The Amgen Tour of California is two days from its start in Nevada City, California, and race organizers have pleaded for cooperation from fans in keeping the roads paint-free. According to technical director Chuck Hodge, the tour risks permit losses going forward if the traditional practice of road painting continues.
“It could endanger our permits,” said Hodge. “It’s ironic that everyone worries about the road closure times and access, and after the race the last four years, the one thing that has consistently come up as an issue is the fact that there is, they call it graffiti, left behind on the road.”
“They” are the multiple government agencies that offer upwards of 90 permits to race officials during the eight-stage race, including the California Department of Transportation and the host communities of this year’s event. According to Hodge, his office and those agencies have been inundated over the first four years of the race’s existence with complaints over the permanent markings left on the race’s decisive territory.
“There have been very vocal complaints from residents regarding this issue,” said Hodge. “We’re looking for fans to realize that these are shared roads with the local communities, that we’re only borrowing these roads for a day from the people that are there all year.”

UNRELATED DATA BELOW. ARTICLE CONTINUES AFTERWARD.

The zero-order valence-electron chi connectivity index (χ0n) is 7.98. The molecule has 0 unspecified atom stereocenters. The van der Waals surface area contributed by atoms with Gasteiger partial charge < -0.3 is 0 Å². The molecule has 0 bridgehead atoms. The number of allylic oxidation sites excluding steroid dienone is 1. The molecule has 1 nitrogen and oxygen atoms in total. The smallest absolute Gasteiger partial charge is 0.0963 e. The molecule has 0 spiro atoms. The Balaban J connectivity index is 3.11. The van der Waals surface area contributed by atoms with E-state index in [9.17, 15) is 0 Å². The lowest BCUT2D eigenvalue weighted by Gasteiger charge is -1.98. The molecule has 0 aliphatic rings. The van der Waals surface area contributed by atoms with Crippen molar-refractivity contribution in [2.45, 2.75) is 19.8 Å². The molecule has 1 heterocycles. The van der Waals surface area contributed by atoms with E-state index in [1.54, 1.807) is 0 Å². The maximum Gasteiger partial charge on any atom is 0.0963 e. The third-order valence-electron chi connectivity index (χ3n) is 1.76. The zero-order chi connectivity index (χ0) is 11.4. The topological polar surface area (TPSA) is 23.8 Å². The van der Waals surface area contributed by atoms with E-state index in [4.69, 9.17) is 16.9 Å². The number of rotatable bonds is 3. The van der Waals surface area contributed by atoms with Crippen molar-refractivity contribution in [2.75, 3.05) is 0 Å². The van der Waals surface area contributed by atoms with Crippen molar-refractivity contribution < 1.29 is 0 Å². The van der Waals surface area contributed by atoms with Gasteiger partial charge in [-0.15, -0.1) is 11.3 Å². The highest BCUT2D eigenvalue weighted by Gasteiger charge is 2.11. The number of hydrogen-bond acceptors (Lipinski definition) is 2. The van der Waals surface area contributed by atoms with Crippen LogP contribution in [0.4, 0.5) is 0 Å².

Hodge requested that fans mark the road only with removable substances, such as chalk. Event staff and law enforcement will monitor the route throughout the race for violators.
“We have asked law enforcement, if they see it, to ask people not to paint and let people know that that is coming from us, from the organization,” said Hodge. “We would appreciate if fans would enjoy the race, but also not do any road markings that would endanger our ability to hold the race in the future.”
The race organization first addressed the issue of road paint in 2009 when they offered a similar request. The Lance Armstrong Foundation distributed yellow chalk along the route and Hodge did report that he saw a decrease in the paint at last year’s race. “There has been an improvement and we really need to thank the fans for that,” he said. “We took the initiative really last year to try to make people realize that it is an issue. This is something that could effect the future of the race, believe it or not.”
While Hodge and LAF communications director Katharine McLane were unaware of any chalk hand outs at this year’s edition, Hodge hopes that fans will honor the organization’s request and limit their road markings to the temporary variety.